We want to believe if we saw Rosa Parks (or Claudette Colvin) being told to move to the back of the bus we would’ve stood up and told the racists to leave her alone. But, moving from being a bystander to someone who intervenes when you are a witness to injustice requires preparation. It requires education and practice.

Understanding and correcting our own implicit biases honestly and deeply is an essential step in being of service if you are a witness to injustice. If at any level of your being you think “they must’ve done something wrong if they are being treated badly” because of how someone presents themselves, you will be less likely to get involved. How do you understand and rid yourself of implicit bias? There are many, many resources available online (some to connect you to offline resources). Here are a few: 4 Things We Can Do to Minimize Implicit Bias; Four Tools for Interrupting Implicit Bias; or, How to Fight Your Own Implicit Biases.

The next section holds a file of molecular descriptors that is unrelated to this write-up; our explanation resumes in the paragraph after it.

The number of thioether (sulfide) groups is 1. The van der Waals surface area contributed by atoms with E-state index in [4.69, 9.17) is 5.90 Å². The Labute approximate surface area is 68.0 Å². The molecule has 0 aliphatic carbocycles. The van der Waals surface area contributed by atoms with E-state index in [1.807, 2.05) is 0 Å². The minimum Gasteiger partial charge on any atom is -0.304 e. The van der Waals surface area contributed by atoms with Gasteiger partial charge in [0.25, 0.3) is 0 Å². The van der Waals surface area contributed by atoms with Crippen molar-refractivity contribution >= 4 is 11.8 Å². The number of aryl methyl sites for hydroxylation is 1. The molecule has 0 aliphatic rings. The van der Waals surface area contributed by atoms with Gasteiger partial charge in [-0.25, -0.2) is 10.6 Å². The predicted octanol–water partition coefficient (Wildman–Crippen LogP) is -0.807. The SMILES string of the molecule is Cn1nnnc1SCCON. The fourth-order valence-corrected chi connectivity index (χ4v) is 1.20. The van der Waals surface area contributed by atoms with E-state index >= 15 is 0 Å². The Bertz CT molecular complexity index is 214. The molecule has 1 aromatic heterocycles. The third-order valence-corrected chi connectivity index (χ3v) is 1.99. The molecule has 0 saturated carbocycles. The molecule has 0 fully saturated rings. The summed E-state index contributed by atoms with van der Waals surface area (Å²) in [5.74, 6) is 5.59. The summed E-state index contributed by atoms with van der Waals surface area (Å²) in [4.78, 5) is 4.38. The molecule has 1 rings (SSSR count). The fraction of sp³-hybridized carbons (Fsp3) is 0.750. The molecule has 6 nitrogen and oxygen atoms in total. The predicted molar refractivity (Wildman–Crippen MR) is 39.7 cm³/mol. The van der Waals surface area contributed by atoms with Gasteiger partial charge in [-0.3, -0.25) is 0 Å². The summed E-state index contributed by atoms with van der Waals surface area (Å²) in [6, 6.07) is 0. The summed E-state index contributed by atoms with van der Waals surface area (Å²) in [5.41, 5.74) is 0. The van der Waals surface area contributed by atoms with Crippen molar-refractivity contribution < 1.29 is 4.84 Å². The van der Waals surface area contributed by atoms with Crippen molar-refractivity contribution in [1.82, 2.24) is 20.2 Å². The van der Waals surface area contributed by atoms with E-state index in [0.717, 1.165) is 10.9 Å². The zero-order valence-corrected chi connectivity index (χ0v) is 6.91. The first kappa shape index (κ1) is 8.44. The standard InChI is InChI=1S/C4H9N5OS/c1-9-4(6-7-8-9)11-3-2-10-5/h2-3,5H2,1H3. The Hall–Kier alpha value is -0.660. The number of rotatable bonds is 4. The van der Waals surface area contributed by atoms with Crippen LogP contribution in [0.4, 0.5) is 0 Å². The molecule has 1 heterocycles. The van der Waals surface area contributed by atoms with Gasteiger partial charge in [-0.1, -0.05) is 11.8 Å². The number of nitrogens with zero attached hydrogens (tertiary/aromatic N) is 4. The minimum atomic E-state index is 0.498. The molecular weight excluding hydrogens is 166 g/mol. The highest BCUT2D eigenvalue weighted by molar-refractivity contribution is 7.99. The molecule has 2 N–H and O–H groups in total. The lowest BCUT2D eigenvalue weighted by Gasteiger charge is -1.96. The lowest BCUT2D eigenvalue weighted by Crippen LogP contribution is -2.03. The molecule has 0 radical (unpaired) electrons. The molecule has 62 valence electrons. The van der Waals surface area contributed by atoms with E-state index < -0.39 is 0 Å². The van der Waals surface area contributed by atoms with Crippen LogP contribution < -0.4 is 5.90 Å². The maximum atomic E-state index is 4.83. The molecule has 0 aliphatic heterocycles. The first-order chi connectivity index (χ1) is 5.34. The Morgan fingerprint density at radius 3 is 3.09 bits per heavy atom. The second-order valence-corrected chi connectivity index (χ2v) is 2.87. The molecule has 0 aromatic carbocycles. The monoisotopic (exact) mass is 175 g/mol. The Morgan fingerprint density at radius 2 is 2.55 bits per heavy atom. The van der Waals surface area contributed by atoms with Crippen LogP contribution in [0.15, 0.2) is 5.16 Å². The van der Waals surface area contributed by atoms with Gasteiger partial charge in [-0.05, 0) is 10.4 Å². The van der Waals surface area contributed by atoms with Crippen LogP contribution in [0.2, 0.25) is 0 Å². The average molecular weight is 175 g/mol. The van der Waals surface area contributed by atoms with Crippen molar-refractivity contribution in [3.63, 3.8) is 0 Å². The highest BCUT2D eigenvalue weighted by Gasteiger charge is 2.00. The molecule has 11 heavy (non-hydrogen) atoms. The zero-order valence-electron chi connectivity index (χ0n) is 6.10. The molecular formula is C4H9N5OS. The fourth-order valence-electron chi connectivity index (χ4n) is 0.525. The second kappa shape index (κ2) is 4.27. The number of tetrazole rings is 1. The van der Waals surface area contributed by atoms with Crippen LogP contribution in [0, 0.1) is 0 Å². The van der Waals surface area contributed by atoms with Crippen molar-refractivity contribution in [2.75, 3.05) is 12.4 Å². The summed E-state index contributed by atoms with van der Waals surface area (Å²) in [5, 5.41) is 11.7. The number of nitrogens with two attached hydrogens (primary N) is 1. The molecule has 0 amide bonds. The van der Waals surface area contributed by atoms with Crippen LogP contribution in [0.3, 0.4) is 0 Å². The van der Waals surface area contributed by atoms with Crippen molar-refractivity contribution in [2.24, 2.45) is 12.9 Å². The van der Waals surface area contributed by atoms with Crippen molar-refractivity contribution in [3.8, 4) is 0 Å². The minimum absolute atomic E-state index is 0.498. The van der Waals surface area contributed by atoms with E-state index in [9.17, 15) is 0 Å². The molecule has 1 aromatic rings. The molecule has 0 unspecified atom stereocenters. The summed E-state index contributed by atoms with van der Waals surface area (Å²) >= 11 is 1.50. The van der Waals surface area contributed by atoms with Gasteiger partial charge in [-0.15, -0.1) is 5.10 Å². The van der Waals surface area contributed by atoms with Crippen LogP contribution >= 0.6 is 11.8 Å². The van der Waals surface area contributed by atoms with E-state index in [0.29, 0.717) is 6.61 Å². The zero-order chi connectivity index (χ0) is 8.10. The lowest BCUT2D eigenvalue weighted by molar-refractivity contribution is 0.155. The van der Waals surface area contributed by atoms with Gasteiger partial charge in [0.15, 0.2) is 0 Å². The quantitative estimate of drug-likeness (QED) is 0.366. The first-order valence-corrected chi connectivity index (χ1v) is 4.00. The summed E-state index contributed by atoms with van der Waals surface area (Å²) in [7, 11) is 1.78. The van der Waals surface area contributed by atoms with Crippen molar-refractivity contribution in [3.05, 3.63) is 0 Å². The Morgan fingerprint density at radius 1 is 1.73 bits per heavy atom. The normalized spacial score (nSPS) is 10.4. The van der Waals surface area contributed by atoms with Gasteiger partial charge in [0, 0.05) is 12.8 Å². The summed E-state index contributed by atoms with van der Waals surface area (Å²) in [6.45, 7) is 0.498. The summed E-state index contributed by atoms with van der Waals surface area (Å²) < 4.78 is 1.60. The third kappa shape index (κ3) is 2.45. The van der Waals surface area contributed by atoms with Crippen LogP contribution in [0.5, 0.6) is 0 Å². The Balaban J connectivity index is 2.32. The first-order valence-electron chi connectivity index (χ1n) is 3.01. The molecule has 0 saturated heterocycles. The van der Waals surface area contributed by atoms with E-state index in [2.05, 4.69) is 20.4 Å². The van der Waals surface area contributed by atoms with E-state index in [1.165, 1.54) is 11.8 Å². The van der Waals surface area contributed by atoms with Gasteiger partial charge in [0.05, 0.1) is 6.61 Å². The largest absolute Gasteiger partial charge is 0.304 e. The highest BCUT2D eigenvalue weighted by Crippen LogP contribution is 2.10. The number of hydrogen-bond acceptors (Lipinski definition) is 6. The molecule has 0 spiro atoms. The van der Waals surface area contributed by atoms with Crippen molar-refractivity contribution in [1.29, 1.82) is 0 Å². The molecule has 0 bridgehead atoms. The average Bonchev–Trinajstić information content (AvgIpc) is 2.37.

Learn about the “bystander effect.” Know that being in a larger group of people will make it less comfortable to get involved if you are a witness. There are tools online and in your community to learn how to overcome this and other obstacles. Googling “bystander intervention” is a good start. Hollaback! offers webinars and their website has excellent, practical resources.

Talking to my friends from marginalized backgrounds confirms what I’ve learned online: one of the most important steps to actively and visibly take a stand against harassment or mistreatment of others in public settings is to make contact with the person who is the target. Follow their lead. Do they want your involvement? Perhaps your involvement might make things worse for them. But making contact, human to human, can make a difference.

Find opportunities to practice intervening. Again, Google and other search engines are our friends. Local nonprofit organizations certainly offer trainings that can help. It’s been my experience that until we risk saying something stupid and actually say something, we will remain silent—and ineffectual. We can’t let our fear of making mistakes prevent us from trying to affect change in ourselves or the wider world. We will make mistakes. But if you see someone being treated badly, don’t be the person who tries to ignore it. If you do not let the person being mistreated know you are on their side, you will be on the side of the perpetrator.